40 Days and 40 Nights

Josh Harnett. Directed by Michael Helman.
Running Time: 95 mins
Rated: M
40 Days and 40 Nights hinges around the Lenten feast. It's not about giving up traditional lollies and chocolates but not having sex.
Matt Sullivan (Harnett) is not recovering well from the break up with his latest girlfriend. Despairing of the dead-end relationship in which he seems to specialise, Matt is told by Ryan (Pavio Costanzo), his flat mate, to go for more 'sex therapy'. While visiting his seminarian brother John (Adam Trese), Matt decides to abstain from intercourse for the duration of Lent.
His flatmate and work colleagues take bets as to how long Matt's celibacy will last and set about making sure they win.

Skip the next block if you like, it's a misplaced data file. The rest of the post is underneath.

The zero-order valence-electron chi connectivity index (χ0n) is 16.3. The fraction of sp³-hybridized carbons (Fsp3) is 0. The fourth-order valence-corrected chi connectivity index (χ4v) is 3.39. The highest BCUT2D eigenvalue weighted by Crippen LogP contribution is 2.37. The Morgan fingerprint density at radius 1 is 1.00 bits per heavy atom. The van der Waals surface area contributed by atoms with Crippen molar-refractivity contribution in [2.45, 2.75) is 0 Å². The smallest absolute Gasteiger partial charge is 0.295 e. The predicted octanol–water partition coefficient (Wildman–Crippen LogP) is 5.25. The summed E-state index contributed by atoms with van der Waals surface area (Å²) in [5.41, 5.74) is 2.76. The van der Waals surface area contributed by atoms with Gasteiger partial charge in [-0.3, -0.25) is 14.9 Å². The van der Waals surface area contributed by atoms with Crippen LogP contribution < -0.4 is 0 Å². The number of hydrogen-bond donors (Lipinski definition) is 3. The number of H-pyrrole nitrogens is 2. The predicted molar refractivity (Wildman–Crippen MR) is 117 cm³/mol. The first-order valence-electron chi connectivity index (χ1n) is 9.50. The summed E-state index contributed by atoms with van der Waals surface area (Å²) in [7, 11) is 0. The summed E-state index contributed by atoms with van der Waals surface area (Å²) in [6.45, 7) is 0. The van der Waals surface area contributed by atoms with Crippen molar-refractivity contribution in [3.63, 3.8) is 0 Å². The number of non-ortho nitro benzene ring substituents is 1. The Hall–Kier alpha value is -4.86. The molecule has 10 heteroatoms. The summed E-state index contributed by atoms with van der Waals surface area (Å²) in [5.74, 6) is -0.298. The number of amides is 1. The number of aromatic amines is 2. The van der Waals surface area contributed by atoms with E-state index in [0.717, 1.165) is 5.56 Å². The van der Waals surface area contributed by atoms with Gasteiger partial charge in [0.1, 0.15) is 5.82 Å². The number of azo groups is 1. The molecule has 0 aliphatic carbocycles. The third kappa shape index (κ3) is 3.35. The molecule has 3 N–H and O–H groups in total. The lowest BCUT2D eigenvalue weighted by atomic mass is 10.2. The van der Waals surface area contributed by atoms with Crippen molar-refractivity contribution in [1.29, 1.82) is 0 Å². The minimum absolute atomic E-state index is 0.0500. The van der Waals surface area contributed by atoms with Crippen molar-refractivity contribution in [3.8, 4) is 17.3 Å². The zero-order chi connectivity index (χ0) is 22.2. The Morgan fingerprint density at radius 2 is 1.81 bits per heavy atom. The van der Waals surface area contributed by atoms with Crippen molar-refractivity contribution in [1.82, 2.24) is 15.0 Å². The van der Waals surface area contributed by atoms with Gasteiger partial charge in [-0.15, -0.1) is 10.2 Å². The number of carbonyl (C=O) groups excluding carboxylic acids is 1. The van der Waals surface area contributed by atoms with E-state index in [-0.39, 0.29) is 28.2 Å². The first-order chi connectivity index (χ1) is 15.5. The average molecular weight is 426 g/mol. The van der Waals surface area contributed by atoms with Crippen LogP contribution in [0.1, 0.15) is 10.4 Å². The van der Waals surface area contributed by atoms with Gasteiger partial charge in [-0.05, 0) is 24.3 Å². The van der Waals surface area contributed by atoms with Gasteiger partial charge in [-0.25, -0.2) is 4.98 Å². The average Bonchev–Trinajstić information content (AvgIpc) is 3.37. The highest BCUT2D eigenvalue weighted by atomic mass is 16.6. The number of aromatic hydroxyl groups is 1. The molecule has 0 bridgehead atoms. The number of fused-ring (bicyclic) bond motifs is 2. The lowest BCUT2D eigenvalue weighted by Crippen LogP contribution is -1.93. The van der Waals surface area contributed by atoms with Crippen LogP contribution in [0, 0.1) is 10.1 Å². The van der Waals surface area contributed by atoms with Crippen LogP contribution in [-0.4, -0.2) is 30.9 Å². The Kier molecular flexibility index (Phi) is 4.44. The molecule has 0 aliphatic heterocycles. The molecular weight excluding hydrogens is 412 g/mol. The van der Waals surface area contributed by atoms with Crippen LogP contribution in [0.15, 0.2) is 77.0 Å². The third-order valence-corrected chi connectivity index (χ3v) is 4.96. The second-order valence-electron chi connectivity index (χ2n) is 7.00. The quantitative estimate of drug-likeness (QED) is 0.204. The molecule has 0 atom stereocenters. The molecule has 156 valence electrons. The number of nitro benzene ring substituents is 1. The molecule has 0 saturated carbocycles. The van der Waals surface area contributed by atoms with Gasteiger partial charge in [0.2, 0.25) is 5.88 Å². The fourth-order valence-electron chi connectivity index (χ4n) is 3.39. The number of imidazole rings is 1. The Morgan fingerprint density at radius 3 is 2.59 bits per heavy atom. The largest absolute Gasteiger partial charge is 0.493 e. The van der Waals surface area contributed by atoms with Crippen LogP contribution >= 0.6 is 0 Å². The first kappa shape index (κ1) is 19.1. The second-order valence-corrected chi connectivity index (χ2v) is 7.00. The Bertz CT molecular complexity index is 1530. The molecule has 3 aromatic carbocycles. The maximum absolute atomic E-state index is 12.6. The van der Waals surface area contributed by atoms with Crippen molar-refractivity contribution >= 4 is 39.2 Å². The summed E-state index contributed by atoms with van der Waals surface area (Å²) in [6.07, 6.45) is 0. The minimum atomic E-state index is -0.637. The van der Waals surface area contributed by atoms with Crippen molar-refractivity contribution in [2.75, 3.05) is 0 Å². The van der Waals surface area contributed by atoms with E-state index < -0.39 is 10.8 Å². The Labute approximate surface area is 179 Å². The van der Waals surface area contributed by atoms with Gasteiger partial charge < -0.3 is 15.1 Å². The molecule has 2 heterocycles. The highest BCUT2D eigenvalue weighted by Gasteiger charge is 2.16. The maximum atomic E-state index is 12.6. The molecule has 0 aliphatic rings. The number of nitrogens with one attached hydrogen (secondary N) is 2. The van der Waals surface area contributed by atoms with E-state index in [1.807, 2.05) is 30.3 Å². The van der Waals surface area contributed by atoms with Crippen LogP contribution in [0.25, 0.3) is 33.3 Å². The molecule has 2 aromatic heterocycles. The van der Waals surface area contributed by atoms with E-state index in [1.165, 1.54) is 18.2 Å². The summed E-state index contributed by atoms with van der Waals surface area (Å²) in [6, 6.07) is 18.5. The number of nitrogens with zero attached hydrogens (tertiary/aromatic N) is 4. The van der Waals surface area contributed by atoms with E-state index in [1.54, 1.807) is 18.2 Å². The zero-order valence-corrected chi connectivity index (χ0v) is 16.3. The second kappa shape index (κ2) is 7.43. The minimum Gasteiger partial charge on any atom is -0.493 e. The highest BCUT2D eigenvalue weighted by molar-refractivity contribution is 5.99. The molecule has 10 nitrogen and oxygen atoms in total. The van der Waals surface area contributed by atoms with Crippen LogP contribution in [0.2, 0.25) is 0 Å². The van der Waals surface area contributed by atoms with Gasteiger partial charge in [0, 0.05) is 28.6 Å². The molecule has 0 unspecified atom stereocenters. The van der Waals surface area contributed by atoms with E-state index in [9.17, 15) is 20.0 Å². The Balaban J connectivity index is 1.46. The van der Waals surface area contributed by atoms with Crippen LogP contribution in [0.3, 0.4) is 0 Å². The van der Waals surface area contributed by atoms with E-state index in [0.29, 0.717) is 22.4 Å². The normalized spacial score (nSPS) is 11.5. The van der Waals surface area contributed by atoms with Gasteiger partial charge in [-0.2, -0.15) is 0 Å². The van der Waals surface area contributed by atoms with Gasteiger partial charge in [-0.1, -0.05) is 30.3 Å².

The entire premise of this film is that sexual abstinence, at any age or stage, is weird, unnatural or 'for losers.' Those in 40 Days and 40 Nights who are publicly celibate are seen as frauds. For example we discover that John is having an affair with a nun. Fr Maher, the parish priest, thinks Matt's vow is a great folly. Even Matt's parents don't encourage him in his Lenten observance.

In one of the most stupid set-ups seen in a film for a while, Matt twice visits his seminarian brother, who is out on a pastoral placement in a parish, in the confessional. No wonder we discover John is a bad candidate for the priesthood for, apart from breaking his vows, he commits sacrileges as well.

The only consolation we can take from this charmless rubbish is that it is lacking in any real humour. It is also pushing it to get to 95 minutes with Harnett using a strange guttural 'take me seriously' voice to stumble through a clumsy script.

Having to watch this film, I think I've done some of my time in the wilderness for next year's Lent and I intend to claim the credit!

Richard Leonard SJ

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